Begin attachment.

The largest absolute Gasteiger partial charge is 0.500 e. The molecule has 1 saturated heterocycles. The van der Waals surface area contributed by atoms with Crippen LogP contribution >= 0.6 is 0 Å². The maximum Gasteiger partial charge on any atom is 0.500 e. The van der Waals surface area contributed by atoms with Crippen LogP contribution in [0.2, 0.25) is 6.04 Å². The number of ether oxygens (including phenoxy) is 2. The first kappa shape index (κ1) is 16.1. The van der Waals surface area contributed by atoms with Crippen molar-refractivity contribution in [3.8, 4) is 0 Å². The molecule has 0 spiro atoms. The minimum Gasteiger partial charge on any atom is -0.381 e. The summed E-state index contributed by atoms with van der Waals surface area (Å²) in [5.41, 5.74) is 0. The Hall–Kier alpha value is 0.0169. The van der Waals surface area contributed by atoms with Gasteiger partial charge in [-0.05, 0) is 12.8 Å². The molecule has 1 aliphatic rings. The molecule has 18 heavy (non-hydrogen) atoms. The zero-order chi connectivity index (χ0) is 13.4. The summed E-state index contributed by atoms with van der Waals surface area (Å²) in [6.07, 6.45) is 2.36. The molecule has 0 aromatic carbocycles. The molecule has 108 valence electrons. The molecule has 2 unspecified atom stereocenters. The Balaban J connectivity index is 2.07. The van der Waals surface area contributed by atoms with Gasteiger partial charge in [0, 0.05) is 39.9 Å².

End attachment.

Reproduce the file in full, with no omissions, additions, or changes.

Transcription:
The largest absolute Gasteiger partial charge is 0.500 e. The molecule has 1 saturated heterocycles. The van der Waals surface area contributed by atoms with Crippen LogP contribution >= 0.6 is 0 Å². The maximum Gasteiger partial charge on any atom is 0.500 e. The van der Waals surface area contributed by atoms with Crippen LogP contribution in [0.2, 0.25) is 6.04 Å². The number of ether oxygens (including phenoxy) is 2. The first kappa shape index (κ1) is 16.1. The van der Waals surface area contributed by atoms with Crippen molar-refractivity contribution in [3.8, 4) is 0 Å². The molecule has 0 spiro atoms. The minimum Gasteiger partial charge on any atom is -0.381 e. The summed E-state index contributed by atoms with van der Waals surface area (Å²) in [5.41, 5.74) is 0. The Hall–Kier alpha value is 0.0169. The van der Waals surface area contributed by atoms with Gasteiger partial charge in [-0.05, 0) is 12.8 Å². The molecule has 1 aliphatic rings. The molecule has 18 heavy (non-hydrogen) atoms. The zero-order chi connectivity index (χ0) is 13.4. The summed E-state index contributed by atoms with van der Waals surface area (Å²) in [6.07, 6.45) is 2.36. The molecule has 0 aromatic carbocycles. The molecule has 108 valence electrons. The molecule has 2 unspecified atom stereocenters. The Balaban J connectivity index is 2.07. The van der Waals surface area contributed by atoms with Gasteiger partial charge in [0, 0.05) is 39.9 Å².